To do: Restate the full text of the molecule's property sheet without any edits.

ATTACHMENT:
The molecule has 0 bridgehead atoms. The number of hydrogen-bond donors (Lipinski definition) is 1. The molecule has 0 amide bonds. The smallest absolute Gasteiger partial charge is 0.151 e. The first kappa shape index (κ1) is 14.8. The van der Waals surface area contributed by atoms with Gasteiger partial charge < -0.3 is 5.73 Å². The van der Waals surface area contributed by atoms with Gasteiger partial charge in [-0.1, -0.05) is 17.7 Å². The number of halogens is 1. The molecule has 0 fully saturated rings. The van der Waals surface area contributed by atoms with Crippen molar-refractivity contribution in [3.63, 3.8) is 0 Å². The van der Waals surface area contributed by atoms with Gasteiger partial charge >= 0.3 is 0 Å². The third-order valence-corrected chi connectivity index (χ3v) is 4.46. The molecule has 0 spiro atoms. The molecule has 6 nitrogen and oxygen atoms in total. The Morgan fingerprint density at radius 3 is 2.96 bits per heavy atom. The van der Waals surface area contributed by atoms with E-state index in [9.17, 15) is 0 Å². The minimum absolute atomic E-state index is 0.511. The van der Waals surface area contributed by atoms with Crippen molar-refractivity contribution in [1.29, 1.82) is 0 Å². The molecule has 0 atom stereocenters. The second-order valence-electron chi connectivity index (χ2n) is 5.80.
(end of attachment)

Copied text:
The molecule has 0 bridgehead atoms. The number of hydrogen-bond donors (Lipinski definition) is 1. The molecule has 0 amide bonds. The smallest absolute Gasteiger partial charge is 0.151 e. The first kappa shape index (κ1) is 14.8. The van der Waals surface area contributed by atoms with Gasteiger partial charge < -0.3 is 5.73 Å². The van der Waals surface area contributed by atoms with Gasteiger partial charge in [-0.1, -0.05) is 17.7 Å². The number of halogens is 1. The molecule has 0 fully saturated rings. The van der Waals surface area contributed by atoms with Crippen molar-refractivity contribution in [3.63, 3.8) is 0 Å². The van der Waals surface area contributed by atoms with Gasteiger partial charge >= 0.3 is 0 Å². The third-order valence-corrected chi connectivity index (χ3v) is 4.46. The molecule has 0 spiro atoms. The molecule has 6 nitrogen and oxygen atoms in total. The Morgan fingerprint density at radius 3 is 2.96 bits per heavy atom. The van der Waals surface area contributed by atoms with E-state index in [9.17, 15) is 0 Å². The minimum absolute atomic E-state index is 0.511. The van der Waals surface area contributed by atoms with Crippen molar-refractivity contribution in [1.29, 1.82) is 0 Å². The molecule has 0 atom stereocenters. The second-order valence-electron chi connectivity index (χ2n) is 5.80.